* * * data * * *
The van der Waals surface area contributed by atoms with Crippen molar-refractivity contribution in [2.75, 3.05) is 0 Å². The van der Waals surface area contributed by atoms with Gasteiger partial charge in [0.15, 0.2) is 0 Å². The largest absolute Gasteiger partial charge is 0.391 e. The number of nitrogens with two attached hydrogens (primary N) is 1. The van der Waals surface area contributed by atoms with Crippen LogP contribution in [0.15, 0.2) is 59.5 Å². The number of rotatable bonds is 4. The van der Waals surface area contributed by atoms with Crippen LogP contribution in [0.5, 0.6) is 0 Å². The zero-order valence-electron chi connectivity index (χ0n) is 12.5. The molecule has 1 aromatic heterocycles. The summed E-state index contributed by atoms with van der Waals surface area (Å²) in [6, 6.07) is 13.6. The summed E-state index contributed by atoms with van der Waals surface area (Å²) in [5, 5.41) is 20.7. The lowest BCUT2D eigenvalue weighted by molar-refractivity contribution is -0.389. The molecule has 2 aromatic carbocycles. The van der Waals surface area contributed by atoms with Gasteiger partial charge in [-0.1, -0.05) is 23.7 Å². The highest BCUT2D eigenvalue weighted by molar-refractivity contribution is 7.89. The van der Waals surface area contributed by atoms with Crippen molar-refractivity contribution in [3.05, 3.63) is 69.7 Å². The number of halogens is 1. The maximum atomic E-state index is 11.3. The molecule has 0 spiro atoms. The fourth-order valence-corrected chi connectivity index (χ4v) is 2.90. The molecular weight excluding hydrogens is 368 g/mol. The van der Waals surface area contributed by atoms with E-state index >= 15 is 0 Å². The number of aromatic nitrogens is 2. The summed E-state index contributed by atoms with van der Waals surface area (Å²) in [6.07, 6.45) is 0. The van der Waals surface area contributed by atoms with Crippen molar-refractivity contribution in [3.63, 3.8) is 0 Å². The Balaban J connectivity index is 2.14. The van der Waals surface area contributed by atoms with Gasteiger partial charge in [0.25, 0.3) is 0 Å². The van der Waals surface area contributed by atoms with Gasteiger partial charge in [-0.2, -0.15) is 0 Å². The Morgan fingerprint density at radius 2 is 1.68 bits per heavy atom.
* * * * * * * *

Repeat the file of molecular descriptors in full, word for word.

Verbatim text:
The van der Waals surface area contributed by atoms with Crippen molar-refractivity contribution in [2.75, 3.05) is 0 Å². The van der Waals surface area contributed by atoms with Gasteiger partial charge in [0.15, 0.2) is 0 Å². The largest absolute Gasteiger partial charge is 0.391 e. The number of nitrogens with two attached hydrogens (primary N) is 1. The van der Waals surface area contributed by atoms with Crippen LogP contribution in [0.15, 0.2) is 59.5 Å². The number of rotatable bonds is 4. The van der Waals surface area contributed by atoms with Crippen LogP contribution in [0.5, 0.6) is 0 Å². The zero-order valence-electron chi connectivity index (χ0n) is 12.5. The molecule has 1 aromatic heterocycles. The summed E-state index contributed by atoms with van der Waals surface area (Å²) in [6, 6.07) is 13.6. The summed E-state index contributed by atoms with van der Waals surface area (Å²) in [5, 5.41) is 20.7. The lowest BCUT2D eigenvalue weighted by molar-refractivity contribution is -0.389. The molecule has 2 aromatic carbocycles. The van der Waals surface area contributed by atoms with Gasteiger partial charge in [-0.1, -0.05) is 23.7 Å². The highest BCUT2D eigenvalue weighted by molar-refractivity contribution is 7.89. The van der Waals surface area contributed by atoms with Crippen molar-refractivity contribution in [3.05, 3.63) is 69.7 Å². The number of halogens is 1. The maximum atomic E-state index is 11.3. The molecule has 0 spiro atoms. The fourth-order valence-corrected chi connectivity index (χ4v) is 2.90. The molecular weight excluding hydrogens is 368 g/mol. The van der Waals surface area contributed by atoms with E-state index >= 15 is 0 Å². The number of aromatic nitrogens is 2. The summed E-state index contributed by atoms with van der Waals surface area (Å²) in [6.07, 6.45) is 0. The van der Waals surface area contributed by atoms with Crippen molar-refractivity contribution in [3.63, 3.8) is 0 Å². The Balaban J connectivity index is 2.14. The van der Waals surface area contributed by atoms with Gasteiger partial charge in [0.25, 0.3) is 0 Å². The van der Waals surface area contributed by atoms with Gasteiger partial charge in [-0.2, -0.15) is 0 Å². The Morgan fingerprint density at radius 2 is 1.68 bits per heavy atom.